Palace Theatre, Albany’s landmark downtown performing arts venue, has been closed for eight months due to COVID. The closure has caused a strain on the organization, which nevertheless, continues to find new ways to serve the community.
The theatre, which is located in Arbor Hill, one of the lowest-income census tracts in the area, also continues to serve as a community resource for neighbors. “We partnered the Food Pantries for the Capital District and Brightside Up to provide a weekly walk-up food bank for our Arbor Hill Neighbors, serving more than 150 families/week. We helped distribute free backpacks and school supplies which were donated by CAP COM Federal Credit Union. We are partnering with Albany Fund for Education to collect used laptops, have them wiped by our outsourced IT professionals at Logical Net, and then distribute them to students in the Albany School District who cannot properly take part in virtual learning because they do not have access to computers of their own,” says Julia Elbaum, Finance Director at the Palace Theatre.
During COVID, nonprofit organizations across the region are stepping up to fill service gaps that feel increasingly like they are turning into chasms. As people are laid off and furloughed, as at-risk students are being sent home to distance learn, nonprofits like the theatre are pitching in to help in important and valuable ways. And all this, while it’s being forced to operate without consistent revenue from events.
Recent legislation was passed allowing movie theaters to reopen, but this didn’t help the Palace. “Despite the fact that the Palace and many other upstate venues also show movies as part of the regularly scheduled events, after appealing to the NYS government directly, as a member of the Upstate Coalition, we were told that we could not open to show movies,” says Elbaum. “For any of the larger venues, like ours, it doesn’t make financial sense in any case, because of the limit on the number of people allowed in the building.” The Palace has 2,807 seats, and right now, the legislation limits capacity to 25 people. Elbaum says that the venue made appeals to the Budget Office, Legislature, and Congress to allow them to show movies and increase seating capacity, but have not been successful so far.
In the interim, the theatre has partnered with the City of Albany to record exciting virtual concerts with local musicians, called the “Palace Sessions,” says Elbaum. This series streams on YouTube and on the Palace’s Facebook page. “These events have been getting steadily more popular, and are a source of some contributed income,” she says.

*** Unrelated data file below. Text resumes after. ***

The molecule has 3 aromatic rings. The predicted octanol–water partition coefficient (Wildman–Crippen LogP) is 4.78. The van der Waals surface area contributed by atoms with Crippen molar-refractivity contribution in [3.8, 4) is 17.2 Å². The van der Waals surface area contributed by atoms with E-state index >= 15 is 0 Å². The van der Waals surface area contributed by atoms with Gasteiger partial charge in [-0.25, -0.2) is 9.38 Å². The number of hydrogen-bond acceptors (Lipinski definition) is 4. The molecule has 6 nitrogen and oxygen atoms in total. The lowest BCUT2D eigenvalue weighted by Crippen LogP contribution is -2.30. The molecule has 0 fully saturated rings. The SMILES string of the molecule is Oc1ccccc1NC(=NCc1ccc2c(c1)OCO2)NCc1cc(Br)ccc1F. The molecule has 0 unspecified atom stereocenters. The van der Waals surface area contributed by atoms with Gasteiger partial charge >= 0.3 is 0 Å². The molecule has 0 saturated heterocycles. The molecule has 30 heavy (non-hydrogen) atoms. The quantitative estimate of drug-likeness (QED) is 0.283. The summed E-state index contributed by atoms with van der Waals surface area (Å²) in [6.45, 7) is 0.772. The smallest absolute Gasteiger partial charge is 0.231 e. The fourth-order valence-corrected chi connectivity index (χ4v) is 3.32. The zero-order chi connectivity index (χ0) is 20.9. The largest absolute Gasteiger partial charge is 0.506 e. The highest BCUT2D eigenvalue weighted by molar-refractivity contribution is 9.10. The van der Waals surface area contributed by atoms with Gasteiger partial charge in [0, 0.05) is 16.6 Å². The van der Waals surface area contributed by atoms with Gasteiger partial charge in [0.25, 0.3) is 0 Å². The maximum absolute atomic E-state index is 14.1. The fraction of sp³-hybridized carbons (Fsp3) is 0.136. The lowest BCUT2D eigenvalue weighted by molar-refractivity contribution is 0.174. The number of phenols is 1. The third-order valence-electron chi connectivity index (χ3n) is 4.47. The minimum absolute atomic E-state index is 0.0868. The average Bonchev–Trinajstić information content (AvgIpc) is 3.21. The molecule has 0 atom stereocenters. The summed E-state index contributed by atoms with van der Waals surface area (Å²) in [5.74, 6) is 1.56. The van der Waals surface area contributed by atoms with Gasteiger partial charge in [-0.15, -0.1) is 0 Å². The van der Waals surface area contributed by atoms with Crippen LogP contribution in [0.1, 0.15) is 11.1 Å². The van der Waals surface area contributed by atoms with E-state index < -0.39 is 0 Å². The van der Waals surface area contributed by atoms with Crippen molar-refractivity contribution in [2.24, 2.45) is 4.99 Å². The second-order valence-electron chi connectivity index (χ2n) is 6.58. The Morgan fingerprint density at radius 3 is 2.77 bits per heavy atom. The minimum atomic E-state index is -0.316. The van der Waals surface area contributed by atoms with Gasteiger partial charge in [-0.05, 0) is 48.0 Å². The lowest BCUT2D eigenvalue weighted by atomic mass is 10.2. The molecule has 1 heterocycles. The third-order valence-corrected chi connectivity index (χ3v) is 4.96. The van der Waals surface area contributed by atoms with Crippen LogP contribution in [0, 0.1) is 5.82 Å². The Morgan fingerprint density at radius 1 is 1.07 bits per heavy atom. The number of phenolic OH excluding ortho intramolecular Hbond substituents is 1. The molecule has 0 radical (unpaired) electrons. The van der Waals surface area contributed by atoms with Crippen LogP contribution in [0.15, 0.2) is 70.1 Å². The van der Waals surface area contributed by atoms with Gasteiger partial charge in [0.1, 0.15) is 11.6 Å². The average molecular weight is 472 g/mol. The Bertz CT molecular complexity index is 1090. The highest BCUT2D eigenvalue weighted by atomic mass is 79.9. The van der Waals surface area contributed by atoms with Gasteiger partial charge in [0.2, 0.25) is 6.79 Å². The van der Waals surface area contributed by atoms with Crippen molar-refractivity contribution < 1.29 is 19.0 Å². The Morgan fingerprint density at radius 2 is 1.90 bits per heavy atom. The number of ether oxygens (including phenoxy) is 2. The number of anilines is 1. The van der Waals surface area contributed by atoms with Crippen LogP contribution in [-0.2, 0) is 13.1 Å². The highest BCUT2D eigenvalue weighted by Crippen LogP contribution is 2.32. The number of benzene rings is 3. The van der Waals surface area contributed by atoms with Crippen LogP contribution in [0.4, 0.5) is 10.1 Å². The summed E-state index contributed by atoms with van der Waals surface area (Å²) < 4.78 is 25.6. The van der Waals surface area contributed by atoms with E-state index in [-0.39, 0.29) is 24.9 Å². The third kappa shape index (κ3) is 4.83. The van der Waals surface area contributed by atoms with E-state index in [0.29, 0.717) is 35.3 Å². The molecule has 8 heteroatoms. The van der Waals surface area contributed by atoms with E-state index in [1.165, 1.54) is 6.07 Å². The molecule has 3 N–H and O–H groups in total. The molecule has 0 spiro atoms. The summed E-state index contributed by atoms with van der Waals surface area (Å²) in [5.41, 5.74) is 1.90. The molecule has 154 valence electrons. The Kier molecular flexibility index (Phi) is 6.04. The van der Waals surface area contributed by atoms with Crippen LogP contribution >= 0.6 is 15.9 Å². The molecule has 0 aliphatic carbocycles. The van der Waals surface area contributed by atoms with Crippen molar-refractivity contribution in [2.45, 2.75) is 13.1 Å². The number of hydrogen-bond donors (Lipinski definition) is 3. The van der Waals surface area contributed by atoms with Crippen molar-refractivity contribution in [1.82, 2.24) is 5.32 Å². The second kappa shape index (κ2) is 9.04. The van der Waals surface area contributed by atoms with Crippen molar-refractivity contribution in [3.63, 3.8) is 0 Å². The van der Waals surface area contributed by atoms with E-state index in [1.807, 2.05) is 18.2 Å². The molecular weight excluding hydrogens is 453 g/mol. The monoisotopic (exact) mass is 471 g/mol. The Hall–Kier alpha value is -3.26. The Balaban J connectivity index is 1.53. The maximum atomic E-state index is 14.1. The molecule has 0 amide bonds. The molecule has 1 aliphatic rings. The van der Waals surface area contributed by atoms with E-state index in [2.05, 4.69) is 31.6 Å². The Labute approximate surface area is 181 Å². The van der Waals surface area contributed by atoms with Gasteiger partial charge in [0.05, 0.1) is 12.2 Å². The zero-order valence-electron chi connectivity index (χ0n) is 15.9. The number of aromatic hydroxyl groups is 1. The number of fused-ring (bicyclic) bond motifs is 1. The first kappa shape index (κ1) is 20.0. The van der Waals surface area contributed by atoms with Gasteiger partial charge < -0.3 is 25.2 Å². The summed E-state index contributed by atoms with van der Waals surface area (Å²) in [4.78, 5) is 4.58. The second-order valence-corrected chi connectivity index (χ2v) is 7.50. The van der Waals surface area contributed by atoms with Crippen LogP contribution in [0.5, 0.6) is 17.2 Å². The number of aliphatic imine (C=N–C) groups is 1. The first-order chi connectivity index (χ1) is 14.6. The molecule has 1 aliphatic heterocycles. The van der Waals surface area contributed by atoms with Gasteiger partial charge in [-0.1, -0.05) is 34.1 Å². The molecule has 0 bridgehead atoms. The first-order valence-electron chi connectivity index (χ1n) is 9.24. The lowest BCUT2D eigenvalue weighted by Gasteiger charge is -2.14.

But, she says, the theatre needs financial support in order to survive. “As a nonprofit, that is important at all times, but now, more than ever, when we have no way to bring in earned income, we are solely dependent on contributions,” she says.
The Palace anticipates reopening in the spring of 2021, but even then, it won’t be out of the woods. “We are hopeful that we will be allowed to reopen in the spring of 2021, but we need to be able to have a capacity that makes financial sense, and we need specific guidelines…and potentially funding assistance if we must retrofit our HVAC system,” says Elbaum.
Even with that taken care of, they still don’t anticipate having an event on their first day. “Touring shows must then start to re-incorporate Albany and the Palace into their tour schedules, and that is often a months-long process. However, we are hopeful that we will be able to fill those early dates with acts that are closer to home, for whom routing is not an issue.”
To keep the doors open at the Palace, the public will need to pitch in, says Elbaum. “The most important thing is that we need the financial support of the community in order to survive,” she says.
The Palace Theatre first opened its doors on October 23, 1931 with a screening of Devotion, starring Anne Howard and Leslie Howard. Since 2007, the theater has hosted live music, stage, comedy performances and screened films. It also holds annual screenings of Rocky Horror Picture Show, It’s A Wonderful Life, and The Three Stooges Film Festival. It also is home to Grammy Award-winning Albany Symphony Orchestra.
Originally the theater housed enough seats for 4000; today, it seats 2807. The theater is also notable for its brilliantly lit marquee, which has approximately 5,000 light bulbs. In 2013, all the building’s lights were updated to LED bulbs.
The Palace Theatre was added to the National Register of Historic Places on October 4, 1979.